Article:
Now, investors are worrying whether Samsung has already reached its peak and are now on their way down. However, a Samsung share-holder doubts this analogy.
“Is Samsung’s smartphone story now over? Not quite yet. Its growth is indeed slowing due largely to disappointing sales of the S4,” Jung Sang-jin, fund manager at Dongbu Asset Management and Samsung share-holder, told Reuters.
“Yet I think Samsung has some exciting stuff up its sleeves. The problem is no one is sure whether these products can really wow investors and consumers.”
Low-end the New Trend?
Reports also say that Samsung is not solely to blame for its slump, but that the market is already changing. According to, the high-end market is slowly becoming saturated and fewer consumers are choosing phones for their specifications as opposed to their price. The report also noted that a new niche in the smartphone market is slowly emerging, with users preferring low-end smartphones.
“This has typically been an area where Samsung has not been quite so successful,” IT Pro Portal wrote. “A growing demand from China for low-cost smartphones puts a little pain on Samsung’s profit margins.”
With all these in mind, Samsung should return to the drawing boards and get its mobile marketing strategies in full swing if it wants to keep its crown as smartphone leader.
 
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When Will Apple Release its new iPhone?

 
It’s that time of the year again: the time people await the release of the next iPhone.
 
For non-Apple smartphone users, this is when they assess whether the upcoming device is good enough for them to make the switch; and for Apple users, this is when they salivate endlessly at all the rumors circulating about the new iPhone.
iPhone users may very well be one of the most loyal of fans. Some even say that “once an Apple user, always an Apple user.” This may be because of the user friendly interface that the consumers have come to love; or the almost perfect size and shape it has always been known for; or the ever-growing hoard of features and applications that are available on the device. Regardless, its customer retention strategy has been pretty commendable.
Now, rumors have been swirling that Apple isn’t looking to release one new device this year, but two. According to reports the Cupertino, a California-based company is looking at a new way to approach the market and work on building a better relationship with consumers.
Latin Post reports that two new Apple iPhones will be headed for the market before the year ends, and so far not one of those devices have been confirmed. Published news articles say the two new devices will be an iPhone 5 successor and a low-cost iPhone.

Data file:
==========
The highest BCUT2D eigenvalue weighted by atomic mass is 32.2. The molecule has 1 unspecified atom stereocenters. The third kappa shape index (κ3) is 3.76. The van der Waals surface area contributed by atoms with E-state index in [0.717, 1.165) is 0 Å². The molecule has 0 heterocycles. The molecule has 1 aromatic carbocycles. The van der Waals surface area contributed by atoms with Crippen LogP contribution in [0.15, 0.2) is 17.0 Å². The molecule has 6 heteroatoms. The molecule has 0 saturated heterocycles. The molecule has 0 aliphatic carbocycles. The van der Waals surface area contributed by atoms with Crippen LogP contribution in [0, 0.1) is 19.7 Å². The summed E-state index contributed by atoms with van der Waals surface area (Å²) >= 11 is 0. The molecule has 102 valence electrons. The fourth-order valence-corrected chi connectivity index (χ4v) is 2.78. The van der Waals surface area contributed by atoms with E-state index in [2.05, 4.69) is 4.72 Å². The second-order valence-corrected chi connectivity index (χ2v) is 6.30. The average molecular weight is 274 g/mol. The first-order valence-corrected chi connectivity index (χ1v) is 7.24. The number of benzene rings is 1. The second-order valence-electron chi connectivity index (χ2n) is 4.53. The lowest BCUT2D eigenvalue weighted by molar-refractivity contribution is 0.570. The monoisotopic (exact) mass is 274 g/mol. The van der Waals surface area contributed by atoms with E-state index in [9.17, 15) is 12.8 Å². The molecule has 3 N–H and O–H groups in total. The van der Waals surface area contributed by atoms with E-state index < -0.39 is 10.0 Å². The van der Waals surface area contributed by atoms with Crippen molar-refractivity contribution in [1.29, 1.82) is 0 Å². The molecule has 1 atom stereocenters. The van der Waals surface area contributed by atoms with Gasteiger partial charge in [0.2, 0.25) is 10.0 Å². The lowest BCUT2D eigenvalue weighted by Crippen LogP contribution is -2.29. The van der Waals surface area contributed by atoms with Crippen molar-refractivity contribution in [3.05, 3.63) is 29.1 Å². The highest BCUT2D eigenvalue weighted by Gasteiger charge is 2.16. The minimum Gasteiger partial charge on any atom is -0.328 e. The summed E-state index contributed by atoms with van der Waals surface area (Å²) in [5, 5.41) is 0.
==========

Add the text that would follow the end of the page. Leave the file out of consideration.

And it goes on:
The new iPhones
Apple has continued to keep mum about anything and everything stirring up within the four (or more) corners of its tech lab in Cali. No word has been said about the new devices, nor is there any confirmation on what the new smartphones will be called.
However, a number of websites, as well as social media, have been throwing out names of the upcoming devices.
“According to recent reports, Apple will release the successor to its iPhone 5: the iPhone 5S or iPhone 6,” wrote the Latin Post. “Additionally, a budget Apple phone will allegedly be released as well. It is expected to be called the iPhone 5C or the iPhone Lite; some also say it will be the real iPhone 6.”
The probable iPhone 5S is expected to be packed with the new Apple operating system, the iOS 7. It is also reported to carry a more powerful A7 quad core processor, as well as additional features to optimise security, including a fingerprint sensor.
A closer look at the iPhone Lite
The iPhone Lite is said to be Apple’s attempt at customer acquisition. As statistics prove, Samsung has been leading the mobile market for years now, because of its more budget-friendly devices. With the new iPhone Lite, Apple aims at attracting more users for the iPhone.
While Apple has no word on this yet, a China Labor Watch report revealed that a manufacturing plant in the country is already working on the devices. The phone will carry a plastic back cover that will make its production cheaper, and its tag price cheaper too.
“Today’s work is to paste protective film on the iPhone’s plastic back cover to prevent it from being scratched on assembly lines,” a Pegatron worker noted on the report. “This iPhone model with a plastic cover will soon be released on the market by Apple,” added the report.
With all these information, it does seem that Apple’s campaigns this year is to gain more users by releasing two iPhones.
 
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Featured Images Courtesy: 1000 Words / Shutterstock.com
 

What’s Next? A Double Major in Social Media?

Now schools have also noticed the importance of social media in our every day lives…